Just my .02. Here in NC, anyway, you are only responsible for things falling from your vehicle IF they hit another vehicle BEFORE contacting the ground FIRST. Anything that hits the ground first is considered a hazard that the motorist should have been able to avoid. This was told to me by a good friend who had a trash can lid blow off his trailer and hit another car's hood. The police officer is the one who told him this info. Take that as you may.:)
Hi all, been lurking this forum a while and thought I'd chime in. Anyone following that close that a tool, bucket or whatever falls off my truck and hits their vehicle before hitting the gound is tailgating!
 

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Real Hawkeye said:
I think Greg did ok.

Was once in the passenger seat while my mom was driving. A car full of young men came recklessly off the exit ramp from the highway onto the road we were on, and almost sideswiped us. The driver was somehow convinced that this was somehow my mom's fault and started recklessly trying to cut us off while screaming wildly out the window. By this point I had my pistol in my hand (held below the window, so could not be seen), and told my mom not to look at them, but to keep driving towards the police station. They continued attempting to force us off the road and screaming for a minute more or two, and then backed off when we got near the precinct.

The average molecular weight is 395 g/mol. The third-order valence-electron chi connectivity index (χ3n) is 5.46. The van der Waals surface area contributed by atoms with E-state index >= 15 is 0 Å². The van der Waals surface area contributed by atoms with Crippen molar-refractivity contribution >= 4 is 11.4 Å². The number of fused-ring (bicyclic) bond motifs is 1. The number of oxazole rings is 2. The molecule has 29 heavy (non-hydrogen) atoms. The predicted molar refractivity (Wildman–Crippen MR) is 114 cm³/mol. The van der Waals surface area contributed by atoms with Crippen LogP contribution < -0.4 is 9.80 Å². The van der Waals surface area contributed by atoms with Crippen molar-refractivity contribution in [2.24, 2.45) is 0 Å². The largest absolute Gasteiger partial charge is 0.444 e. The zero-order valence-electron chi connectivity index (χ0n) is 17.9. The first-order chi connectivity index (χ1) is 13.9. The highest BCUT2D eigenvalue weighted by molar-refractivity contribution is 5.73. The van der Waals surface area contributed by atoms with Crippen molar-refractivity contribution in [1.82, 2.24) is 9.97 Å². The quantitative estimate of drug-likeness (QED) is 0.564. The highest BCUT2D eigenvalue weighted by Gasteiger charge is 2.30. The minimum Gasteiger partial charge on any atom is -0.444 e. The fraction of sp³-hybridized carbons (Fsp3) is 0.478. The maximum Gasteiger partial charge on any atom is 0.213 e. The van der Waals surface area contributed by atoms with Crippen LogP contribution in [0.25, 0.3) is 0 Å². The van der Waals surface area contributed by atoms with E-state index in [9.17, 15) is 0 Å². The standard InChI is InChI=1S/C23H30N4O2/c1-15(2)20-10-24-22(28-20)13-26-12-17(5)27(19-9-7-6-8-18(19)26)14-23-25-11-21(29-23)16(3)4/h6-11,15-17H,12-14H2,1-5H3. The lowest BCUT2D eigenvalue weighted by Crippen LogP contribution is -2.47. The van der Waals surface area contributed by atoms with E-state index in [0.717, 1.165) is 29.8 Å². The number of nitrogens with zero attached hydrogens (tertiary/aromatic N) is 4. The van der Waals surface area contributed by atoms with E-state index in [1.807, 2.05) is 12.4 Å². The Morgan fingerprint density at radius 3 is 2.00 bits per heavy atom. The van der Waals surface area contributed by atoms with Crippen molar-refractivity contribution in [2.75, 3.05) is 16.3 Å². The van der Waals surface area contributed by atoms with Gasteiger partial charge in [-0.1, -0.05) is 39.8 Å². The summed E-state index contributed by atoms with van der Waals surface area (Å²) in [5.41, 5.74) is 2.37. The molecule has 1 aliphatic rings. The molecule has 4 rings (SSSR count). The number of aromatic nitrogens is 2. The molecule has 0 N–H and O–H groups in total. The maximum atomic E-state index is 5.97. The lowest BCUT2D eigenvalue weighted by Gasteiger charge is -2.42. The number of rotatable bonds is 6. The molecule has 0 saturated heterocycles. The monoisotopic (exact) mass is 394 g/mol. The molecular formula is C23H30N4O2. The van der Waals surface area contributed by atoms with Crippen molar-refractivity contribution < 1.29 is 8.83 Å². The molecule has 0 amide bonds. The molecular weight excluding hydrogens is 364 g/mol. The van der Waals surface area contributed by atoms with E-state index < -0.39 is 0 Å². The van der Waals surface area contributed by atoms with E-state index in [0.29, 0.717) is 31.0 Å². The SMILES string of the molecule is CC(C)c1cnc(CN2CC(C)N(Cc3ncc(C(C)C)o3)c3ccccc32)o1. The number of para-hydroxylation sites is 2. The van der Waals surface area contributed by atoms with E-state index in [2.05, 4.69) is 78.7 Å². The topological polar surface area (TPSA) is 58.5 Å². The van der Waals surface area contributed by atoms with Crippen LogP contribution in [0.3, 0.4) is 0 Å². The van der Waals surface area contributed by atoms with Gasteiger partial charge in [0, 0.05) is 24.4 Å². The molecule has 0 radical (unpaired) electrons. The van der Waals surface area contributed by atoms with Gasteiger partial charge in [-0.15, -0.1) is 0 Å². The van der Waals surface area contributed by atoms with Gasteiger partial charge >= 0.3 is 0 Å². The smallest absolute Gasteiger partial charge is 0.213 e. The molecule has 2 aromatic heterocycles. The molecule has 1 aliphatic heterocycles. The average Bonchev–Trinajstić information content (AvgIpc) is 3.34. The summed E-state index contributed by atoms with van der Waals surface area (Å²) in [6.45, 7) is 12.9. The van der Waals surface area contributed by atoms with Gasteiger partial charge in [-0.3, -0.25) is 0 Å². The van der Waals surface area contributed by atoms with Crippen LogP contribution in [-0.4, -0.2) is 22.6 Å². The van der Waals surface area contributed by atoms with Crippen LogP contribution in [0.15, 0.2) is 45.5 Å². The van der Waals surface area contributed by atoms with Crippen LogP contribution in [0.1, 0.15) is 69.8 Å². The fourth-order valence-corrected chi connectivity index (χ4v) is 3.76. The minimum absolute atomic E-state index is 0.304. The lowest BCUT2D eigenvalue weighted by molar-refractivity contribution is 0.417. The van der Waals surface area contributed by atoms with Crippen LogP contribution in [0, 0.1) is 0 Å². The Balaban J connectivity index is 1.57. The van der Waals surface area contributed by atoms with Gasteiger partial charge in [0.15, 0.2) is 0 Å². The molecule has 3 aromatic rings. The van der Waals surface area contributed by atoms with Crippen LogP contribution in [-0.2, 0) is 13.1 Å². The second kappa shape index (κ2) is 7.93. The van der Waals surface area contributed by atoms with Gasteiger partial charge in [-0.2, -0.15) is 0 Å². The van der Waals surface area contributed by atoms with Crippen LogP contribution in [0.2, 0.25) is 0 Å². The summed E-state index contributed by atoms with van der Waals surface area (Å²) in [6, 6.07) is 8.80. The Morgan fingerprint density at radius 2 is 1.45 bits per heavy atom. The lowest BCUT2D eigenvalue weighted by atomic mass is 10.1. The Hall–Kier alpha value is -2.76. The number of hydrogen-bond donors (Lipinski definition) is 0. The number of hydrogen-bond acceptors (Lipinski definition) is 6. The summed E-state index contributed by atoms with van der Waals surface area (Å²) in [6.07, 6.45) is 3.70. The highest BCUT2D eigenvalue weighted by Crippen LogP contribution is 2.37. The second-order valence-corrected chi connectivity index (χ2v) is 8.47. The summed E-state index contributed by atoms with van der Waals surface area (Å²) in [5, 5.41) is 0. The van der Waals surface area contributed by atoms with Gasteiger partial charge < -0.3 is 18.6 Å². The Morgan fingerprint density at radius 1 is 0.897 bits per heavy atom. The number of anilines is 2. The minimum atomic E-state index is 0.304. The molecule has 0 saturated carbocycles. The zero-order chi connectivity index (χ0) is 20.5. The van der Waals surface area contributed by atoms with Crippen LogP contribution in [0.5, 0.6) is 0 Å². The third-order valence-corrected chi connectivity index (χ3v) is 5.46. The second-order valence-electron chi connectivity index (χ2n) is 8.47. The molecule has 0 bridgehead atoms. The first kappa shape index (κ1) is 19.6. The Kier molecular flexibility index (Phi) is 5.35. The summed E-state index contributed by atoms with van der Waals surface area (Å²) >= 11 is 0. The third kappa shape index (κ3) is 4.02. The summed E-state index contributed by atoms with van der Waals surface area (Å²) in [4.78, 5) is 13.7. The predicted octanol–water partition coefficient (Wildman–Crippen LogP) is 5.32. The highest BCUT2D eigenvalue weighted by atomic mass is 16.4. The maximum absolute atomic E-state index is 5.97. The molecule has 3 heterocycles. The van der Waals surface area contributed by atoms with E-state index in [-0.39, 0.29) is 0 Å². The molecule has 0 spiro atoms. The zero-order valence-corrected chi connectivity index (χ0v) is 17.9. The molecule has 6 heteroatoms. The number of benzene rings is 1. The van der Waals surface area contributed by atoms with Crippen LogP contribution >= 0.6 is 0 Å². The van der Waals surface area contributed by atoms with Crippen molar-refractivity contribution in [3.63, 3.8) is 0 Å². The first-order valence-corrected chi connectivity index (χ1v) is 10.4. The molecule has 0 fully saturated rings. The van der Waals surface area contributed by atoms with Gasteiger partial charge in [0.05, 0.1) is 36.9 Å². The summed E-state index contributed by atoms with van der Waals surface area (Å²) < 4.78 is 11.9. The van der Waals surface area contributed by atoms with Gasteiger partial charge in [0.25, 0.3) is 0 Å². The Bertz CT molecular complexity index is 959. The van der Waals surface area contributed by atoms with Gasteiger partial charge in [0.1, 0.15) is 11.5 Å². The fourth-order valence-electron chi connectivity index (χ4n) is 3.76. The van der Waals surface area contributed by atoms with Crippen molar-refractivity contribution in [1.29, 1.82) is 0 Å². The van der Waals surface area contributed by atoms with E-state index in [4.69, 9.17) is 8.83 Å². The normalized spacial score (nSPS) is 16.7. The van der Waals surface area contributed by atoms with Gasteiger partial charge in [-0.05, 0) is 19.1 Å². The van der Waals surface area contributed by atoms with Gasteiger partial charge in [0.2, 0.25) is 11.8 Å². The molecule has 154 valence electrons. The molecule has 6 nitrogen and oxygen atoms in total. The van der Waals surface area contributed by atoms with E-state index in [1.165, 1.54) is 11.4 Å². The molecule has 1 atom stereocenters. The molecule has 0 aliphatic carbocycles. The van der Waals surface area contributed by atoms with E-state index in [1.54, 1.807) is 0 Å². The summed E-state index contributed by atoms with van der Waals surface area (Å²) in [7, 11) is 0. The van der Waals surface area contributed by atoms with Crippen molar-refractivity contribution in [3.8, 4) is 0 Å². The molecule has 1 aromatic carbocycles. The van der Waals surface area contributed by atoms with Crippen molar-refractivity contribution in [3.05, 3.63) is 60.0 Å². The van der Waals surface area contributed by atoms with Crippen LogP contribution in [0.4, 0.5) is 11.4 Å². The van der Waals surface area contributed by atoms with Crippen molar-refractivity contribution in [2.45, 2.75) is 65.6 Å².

Having the piece in hand was a great comfort. My philosophy is to always look to avoid the need to use it, whenever possible. Had I been trigger happy, I would have told her to pull over, and wait for them to show up with a tire iron or two. Not an outcome I wanted, though.
Cell phones are great things for times like that, I'd pull a 911 ( not to be confused with a 1911) on them. Usually when they see you reach for the cell they bid a hasty retreat.
 

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I know people want to side against the angry guy, but I'd be angry too if somebody didn't secure their cargo and let a bucket fly into my car. BTW, you don't have to be tailgating to have a bucket hit your car. The fact that you thought it quite possible that your bucket did the damage tells me that you didn't care about his damage, even if it was your fault. You seem to think that since he was angry and yelling you weren't obligated to cover his damages. Fear is not an excuse to leave a stranger holding your bill.
 

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Wouldn't the comprehensive portion of the auto coverage pay to fix something like that?